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Josiah Tshangana Gumede

The Order of Luthuli in

Josiah Tshangana Gumede Awarded for:
His exceptional contribution to the national democratic struggle for freedom and for his exceptional leadership qualities and his contribution to the fight against racism and colonialism.
Profile of Josiah Tshangana Gumede

Josiah Tshangana Gumede was born in Natal on 9 October 1867 and attended school in Grahamstown in the Eastern Cape. He taught for some time at Somerset East before returning to his home town where he became adviser to Natal and Orange Free State chiefs.

Josiah Gumede played a bigger role in the formation of the African Political Organisation with his counterparts Saul Msane and Hariette Colenso in 1899. In 1900, he became the co-founder of the Natal Native Congress together with Martin Luthuli and Saul Msane, where he was secretary general for several years.

In 1906, Gumede was part of the delegation to Britain to address the land laws of the Orange Free State. He was a representative and interpreter of Basotho chiefs and many of them served under him in the Anglo-Boer/South African War as scouts. As a representative of amaNgwane, colonialists wanted to co-opt him and make him an “exempted African”. In refusing the offer, he said that he did not want his education to be used to separate him from his people. He acted as an agent of the Sotho people who bought land in the Orange Free State. He was arrested for leaving Natal without a pass and fined 10 pounds or three months in prison.

In 1907, he and ZM Masuku of Driefontein co-signed the Constitution of lliso Lesizwe Esimnyama – The Eye of the Black Nation. It was an organisation of Wesleyan Methodist converts and chiefs formed in the Dundee and Newcastle area.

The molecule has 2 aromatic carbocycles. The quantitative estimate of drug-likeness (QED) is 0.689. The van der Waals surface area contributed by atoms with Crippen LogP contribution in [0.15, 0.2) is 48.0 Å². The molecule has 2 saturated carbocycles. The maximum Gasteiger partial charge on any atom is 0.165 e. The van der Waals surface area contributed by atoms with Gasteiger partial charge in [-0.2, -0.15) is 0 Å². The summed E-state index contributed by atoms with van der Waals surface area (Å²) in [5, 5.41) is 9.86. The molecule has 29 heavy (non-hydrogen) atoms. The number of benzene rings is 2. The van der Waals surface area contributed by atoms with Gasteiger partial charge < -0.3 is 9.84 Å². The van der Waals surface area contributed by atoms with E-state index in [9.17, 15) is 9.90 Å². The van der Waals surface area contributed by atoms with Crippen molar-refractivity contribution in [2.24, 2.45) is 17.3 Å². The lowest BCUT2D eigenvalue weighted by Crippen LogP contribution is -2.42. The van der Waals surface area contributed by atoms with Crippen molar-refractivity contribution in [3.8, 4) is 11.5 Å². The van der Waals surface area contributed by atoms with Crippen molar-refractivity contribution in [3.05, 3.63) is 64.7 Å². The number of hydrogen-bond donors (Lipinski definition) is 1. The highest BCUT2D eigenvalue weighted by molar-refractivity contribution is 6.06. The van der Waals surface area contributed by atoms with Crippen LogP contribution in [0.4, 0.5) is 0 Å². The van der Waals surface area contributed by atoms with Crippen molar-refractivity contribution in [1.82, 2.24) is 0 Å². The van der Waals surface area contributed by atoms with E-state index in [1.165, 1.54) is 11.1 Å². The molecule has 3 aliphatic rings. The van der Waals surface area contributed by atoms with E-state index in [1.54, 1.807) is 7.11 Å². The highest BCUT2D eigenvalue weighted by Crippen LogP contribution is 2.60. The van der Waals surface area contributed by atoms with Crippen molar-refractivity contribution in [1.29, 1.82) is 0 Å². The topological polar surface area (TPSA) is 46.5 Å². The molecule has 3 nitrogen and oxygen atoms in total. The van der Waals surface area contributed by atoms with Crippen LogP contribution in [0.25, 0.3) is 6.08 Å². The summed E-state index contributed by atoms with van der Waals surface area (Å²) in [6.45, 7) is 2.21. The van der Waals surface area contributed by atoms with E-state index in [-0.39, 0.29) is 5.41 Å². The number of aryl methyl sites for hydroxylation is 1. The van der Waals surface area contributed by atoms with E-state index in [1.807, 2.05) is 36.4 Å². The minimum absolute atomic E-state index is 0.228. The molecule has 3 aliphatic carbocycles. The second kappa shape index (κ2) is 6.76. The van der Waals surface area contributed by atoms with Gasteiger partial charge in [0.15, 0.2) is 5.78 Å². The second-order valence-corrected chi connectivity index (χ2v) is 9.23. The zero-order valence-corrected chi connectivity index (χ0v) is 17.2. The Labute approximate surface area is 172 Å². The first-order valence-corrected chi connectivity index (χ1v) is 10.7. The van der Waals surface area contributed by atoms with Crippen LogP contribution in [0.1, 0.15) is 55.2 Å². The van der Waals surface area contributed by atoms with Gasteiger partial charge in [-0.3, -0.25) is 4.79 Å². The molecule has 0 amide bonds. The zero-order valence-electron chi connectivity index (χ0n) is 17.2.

Gumede was one of the founding members of the South African Native National Congress, which later became the African National Congress (ANC) in 1923. He was a member of the ANC delegation which went to petition the British Government in 1919.

JT Gumede was elected ANC president between 1927 and 1930. He served the ANC loyally and selflessly, in the process losing a lot of money, land and quality time with his family. He introduced radical politics in the ANC, and ensured that the ANC and the working class forged a closer working relationship in the execution of the struggle. In December 1943 in Mangaung, he was conferred as an Honorary Life President of the ANC together with John Dube, Sefako Makgatho and Zacharias Mahabane as a result of an initial motion that was moved by the then President AB Xuma.

It was under his presidency that the ANC and the Communist Party of South Africa formally signed an agreement to work together, thus laying solid foundations for what was to later become known as the Tripartite Alliance. He is regarded as the father of the alliance between the nationalists fighting for freedom and the working class fighting for the same goal.

At the 1943 conference that resolved that the Youth League be formed, he made a prophetic input: ”Congress is looking up. I see in the youthfulness and enthusiasm of the delegates a new hope. Things will certainly move in the coming year.”

During Gumede’s leadership, important developments took place within the ANC. Gumede also represented the ANC during the Brussels Congress, which was attended by communists and anti-colonial freedom fighters from Africa, Asia and Latin America.

During this congress, Gumede used the platform to give a thorough analysis of the plight facing the people of South Africa, their living conditions and resistance. Together with La Guma, they also attended the Berlin Congress. For the first time, he stood as equal among people of all races united in brotherhood with the sole purpose of putting an end to the contemptible system of colonialism.

We still remember his speech during that conference when he said: “There are many Communists in my country, I myself am not one but I know that the Communist Party is on the side of the people.”

He had the insight of seeing the significance of uniting people of different classes and nationalists in their struggle against colonialism. Gumede died on 6 November 1946.